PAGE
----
The Bronx County Recycling LLC and its principal Salvatore Cascino, have entered into an Administrative Order that prohibits the company from handling construction and demolition debris and related solid wastes in New York State, the NYS Department of Environmental Conservation (DEC) announced. The order is part of a plea agreement under which Cascino pleaded guilty to Offering a False Instrument in the Second Degree, a class E felony.
Additionally, the defendant paid a $20,000 fine. The order resolved outstanding civil violations at the facility from 2008 and assessed an additional $5,000 penalty paid at the time of the plea, according to the DEC.
In a statement, DEC Commissioner Joe Martens said, "The improper and unauthorized disposal of construction and demolition materials can negatively affect the environment. We monitor what goes into the waste stream to help ensure that solid waste is disposed of properly. By not reporting unauthorized waste received by Bronx County Recycling, Sal Cascino blatantly disregarded the laws that protect the environment."
The investigation into Cascino's actions was conducted by DEC's Bureau of Environmental Crimes Investigation (BECI). This criminal case was handled by New York State Attorney General Eric Schneiderman's office.
"Falsely reporting information which tracks illegal solid waste is not only illegal but attempts to challenge the state's ability to protect citizens and the environment of the state of New York. It is the height of professional and personal irresponsibility," said Schneiderman. "My office will vigorously enforce the Environmental Conservation Laws to protect the health and safety of the people of the state of New York."
In 2009, Bronx County Recycling LLC was a registered construction and debris processing facility in the Bronx. A registered C&D debris processing facility is permitted to accept only uncontaminated rock, asphalt, dirt and concrete and reprocess it for limited designated and permitted uses. Any other waste is designated as unauthorized solid waste.
Under regulations administered by DEC, all registered construction facilities must submit yearly annual reports which identify the amount of unauthorized waste the facility receives and where it is disposed. In 2009, Cascino failed to report the receipt of large amounts of unauthorized waste, some of which he disposed of at a site in Claremont, Columbia County. The waste included wood, glass and plastics.
The National Demolition Association (NDA), Doylestown, Pa., presented the 2nd Annual Environmental Excellence Awards to four companies which the organization says have performed demolition projects that demonstrate significant environmental conservation and community improvement, while bringing about a discernible positive impact on the quality of life in the U.S. and Canada.
“The Environmental Excellence Awards recognize NDA member companies which are true leaders in environmental stewardship,” says Michael R. Taylor, executive director of the NDA. “Environmental stewardship is one of the demolition industry’s primary missions and these winning projects help illustrate truly dramatic efforts our members have made to make this a reality.”
The winning projects, which were honored at the NDA Annual Convention in San Antonio in March, are:
Project: Prichard Stadium Sports Complex Demolition, Fort Hood, Texas
NDA Member: Charter Environmental, Boston, Mass.
Charter led abatement and demolition of the 60-year-old Prichard Stadium Sports Complex in Fort Hood which was demolished to make room for a new hospital. The project exceeded the client’s recycling goals, reusing or recycling 99.56% of the debris. Among the many steps taken during the project was concrete being crushed on site and stockpiled for construction of the new medical center. The stadium lighting fixtures were salvaged for use in a new stadium, while telephone poles were reused on the Fort Hood firing range. Materials of value, e.g. copper, aluminum, etc. were recycled and reclaimed, while asphalt parking lots were ground and recycled. Funds from recycled materials were used to support and improve the lives of soldiers and their families.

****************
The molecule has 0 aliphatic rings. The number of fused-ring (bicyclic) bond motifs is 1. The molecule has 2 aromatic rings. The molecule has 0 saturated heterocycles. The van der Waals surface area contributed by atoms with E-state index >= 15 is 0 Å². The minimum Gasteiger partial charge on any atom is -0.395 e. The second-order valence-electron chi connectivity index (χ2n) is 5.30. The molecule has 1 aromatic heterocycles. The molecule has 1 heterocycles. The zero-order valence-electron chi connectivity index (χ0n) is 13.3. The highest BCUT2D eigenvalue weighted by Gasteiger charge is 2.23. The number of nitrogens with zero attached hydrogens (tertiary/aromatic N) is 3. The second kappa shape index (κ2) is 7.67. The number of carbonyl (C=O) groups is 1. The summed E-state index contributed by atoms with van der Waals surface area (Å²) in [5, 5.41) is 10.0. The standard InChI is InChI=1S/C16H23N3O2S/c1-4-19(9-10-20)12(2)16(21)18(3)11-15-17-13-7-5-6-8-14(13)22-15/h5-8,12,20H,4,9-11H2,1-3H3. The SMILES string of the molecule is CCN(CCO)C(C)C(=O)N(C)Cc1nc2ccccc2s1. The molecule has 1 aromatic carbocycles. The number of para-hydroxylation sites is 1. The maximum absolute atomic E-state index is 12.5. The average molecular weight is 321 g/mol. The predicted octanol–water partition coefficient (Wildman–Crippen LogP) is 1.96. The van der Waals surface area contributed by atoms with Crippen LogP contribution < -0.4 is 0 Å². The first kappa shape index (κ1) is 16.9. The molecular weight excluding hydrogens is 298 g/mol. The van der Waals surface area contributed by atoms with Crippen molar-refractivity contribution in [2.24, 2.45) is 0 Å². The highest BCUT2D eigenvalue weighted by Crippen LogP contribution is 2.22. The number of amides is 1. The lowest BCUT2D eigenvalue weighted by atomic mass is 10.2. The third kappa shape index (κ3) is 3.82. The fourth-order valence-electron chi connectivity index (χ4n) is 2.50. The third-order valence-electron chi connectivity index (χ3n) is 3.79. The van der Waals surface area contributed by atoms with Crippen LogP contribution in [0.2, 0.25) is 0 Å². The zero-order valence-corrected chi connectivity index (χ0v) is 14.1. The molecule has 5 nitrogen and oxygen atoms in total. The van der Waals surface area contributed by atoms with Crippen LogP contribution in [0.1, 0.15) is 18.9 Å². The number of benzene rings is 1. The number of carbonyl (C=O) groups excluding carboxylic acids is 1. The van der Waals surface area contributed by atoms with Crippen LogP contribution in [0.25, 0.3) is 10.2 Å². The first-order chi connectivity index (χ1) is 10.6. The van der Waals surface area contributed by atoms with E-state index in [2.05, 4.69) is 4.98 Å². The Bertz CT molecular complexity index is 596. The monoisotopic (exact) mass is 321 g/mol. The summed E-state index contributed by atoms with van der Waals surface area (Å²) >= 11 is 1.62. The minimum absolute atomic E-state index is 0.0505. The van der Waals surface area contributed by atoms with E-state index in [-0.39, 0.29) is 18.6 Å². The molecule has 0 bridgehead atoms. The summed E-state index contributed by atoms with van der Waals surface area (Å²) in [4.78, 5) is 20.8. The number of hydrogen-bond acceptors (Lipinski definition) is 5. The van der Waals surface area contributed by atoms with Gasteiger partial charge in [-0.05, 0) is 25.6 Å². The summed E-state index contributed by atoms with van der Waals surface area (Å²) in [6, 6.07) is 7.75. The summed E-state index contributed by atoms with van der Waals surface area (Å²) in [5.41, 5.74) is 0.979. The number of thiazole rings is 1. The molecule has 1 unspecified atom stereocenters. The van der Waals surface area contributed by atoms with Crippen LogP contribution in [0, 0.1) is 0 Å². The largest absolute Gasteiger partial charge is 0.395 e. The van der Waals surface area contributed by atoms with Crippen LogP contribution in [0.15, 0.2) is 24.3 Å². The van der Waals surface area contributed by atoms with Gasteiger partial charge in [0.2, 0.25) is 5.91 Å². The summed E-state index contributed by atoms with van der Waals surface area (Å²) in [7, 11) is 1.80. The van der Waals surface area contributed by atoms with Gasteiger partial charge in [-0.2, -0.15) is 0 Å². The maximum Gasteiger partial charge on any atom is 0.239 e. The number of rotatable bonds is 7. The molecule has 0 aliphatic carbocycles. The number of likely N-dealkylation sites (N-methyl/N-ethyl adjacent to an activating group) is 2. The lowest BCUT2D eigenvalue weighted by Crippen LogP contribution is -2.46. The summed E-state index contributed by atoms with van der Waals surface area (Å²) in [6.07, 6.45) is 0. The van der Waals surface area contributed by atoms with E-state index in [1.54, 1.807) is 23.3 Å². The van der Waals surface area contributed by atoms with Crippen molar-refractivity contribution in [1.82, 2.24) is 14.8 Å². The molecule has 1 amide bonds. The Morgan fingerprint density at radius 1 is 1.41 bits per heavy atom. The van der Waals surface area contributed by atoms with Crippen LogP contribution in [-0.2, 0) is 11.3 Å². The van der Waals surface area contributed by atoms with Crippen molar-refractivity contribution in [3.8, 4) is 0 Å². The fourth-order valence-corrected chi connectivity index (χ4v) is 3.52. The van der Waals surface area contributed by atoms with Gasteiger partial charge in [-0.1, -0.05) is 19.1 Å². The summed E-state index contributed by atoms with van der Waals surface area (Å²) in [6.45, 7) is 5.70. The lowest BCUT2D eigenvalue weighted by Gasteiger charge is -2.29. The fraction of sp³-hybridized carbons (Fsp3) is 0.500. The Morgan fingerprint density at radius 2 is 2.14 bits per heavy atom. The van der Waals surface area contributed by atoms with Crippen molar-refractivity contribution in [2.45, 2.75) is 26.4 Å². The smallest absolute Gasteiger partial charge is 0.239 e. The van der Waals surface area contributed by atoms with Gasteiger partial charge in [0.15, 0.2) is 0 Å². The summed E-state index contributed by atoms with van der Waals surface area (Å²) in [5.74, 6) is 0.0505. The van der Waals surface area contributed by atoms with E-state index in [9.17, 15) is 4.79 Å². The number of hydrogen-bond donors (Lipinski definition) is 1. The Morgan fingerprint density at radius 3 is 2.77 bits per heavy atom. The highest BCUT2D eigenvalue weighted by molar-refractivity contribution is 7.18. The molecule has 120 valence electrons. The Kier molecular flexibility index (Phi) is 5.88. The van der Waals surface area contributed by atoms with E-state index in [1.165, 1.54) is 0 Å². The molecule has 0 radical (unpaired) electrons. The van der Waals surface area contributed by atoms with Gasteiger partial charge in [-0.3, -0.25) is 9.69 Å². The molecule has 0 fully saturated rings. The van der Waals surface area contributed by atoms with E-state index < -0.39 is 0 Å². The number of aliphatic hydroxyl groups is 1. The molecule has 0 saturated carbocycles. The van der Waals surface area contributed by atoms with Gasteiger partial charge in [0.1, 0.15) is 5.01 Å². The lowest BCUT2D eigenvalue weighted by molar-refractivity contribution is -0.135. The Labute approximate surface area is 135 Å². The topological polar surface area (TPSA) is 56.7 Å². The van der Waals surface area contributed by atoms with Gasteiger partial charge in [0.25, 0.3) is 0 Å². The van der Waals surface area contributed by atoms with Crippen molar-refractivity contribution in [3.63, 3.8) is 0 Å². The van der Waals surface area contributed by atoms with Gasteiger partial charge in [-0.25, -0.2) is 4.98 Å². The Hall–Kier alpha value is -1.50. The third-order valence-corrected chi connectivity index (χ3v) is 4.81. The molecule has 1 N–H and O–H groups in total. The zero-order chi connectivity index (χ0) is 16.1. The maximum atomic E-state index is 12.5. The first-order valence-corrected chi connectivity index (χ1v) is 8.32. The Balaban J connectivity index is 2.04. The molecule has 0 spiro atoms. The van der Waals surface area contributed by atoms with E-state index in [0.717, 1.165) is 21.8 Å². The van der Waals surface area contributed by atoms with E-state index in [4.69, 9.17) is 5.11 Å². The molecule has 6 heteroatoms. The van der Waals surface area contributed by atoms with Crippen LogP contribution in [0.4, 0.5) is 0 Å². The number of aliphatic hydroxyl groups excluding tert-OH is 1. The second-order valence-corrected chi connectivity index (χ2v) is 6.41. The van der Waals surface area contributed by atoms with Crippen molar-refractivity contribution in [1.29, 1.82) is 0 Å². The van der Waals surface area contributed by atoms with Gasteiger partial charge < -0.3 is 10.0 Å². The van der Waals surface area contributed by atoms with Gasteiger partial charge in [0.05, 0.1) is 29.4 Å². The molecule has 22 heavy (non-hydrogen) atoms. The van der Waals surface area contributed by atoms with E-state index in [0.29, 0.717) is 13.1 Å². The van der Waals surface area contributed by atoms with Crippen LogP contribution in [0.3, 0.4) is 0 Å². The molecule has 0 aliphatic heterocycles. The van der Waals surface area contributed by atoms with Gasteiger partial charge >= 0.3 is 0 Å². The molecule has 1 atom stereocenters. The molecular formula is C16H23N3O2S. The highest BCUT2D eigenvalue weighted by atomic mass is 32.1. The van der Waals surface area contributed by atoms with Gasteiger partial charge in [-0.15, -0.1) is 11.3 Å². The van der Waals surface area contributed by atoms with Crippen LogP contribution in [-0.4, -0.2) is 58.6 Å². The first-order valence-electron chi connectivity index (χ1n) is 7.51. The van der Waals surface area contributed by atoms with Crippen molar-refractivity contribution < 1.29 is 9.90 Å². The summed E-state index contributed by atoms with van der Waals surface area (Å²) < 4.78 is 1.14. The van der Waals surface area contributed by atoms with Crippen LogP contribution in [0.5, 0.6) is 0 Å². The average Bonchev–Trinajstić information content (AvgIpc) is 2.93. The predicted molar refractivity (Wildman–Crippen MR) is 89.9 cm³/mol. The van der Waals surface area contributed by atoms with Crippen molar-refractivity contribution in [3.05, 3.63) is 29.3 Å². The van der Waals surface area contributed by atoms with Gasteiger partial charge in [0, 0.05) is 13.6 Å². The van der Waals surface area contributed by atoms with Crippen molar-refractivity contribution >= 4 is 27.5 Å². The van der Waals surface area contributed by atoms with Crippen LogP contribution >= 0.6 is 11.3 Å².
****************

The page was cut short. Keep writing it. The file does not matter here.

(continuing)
Project: Demolition and Remediation of Newton (Mass.) North High School, Newton, Mass.
NDA Member: Costello Dismantling Co. Inc., West Wareham, Mass.
To make way for athletic fields and grounds adjacent to the new high school, Costello handled the difficult demolition of the former school, coupled with a massive environmental remediation scope of work. All interior block walls were asbestos-contaminated, which had permeated the inner cavities of the masonry block walls and settled on top of ceiling tiles. An innovative bracing system that enabled contaminated exterior walls to remain standing and be used as a critical barrier during abatement saved the city millions of dollars in containment expense. More than 75,000 tons of brick and concrete and 4,750 tons of steel were recycled, while 1,850 tons of non-asbestos debris was sent for processing/recycling.
Project: Woodside Dam Demolition Project, S.C.
NDA Member: Envirocon, Inc., Portland, Ore.
Envirocon’s Woodside Dam demolition project restored the river to its natural state, allowing it to flow freely again over native bedrock for the first time in more than 100 years, and fish and wildlife to flourish. By removing two reinforced concrete dams and PCB-contaminated river sediments, Envirocon is letting the river regenerate itself. The company designed and installed thee siphons to lower the water behind the dam so that dredging could take place, which was followed by the demolition of 34-ft.-high dam. The second dam removal also required the demolition of the dam powerhouse. Many innovative techniques were employed to complete this project, including the use of a crane to lift and place machinery upon floats in the upstream pool behind the dam.
Project: Sappi Fine Paper Property Project, Muskegon, Mich.
NDA Member: Melching, Inc., Nunica, Mich.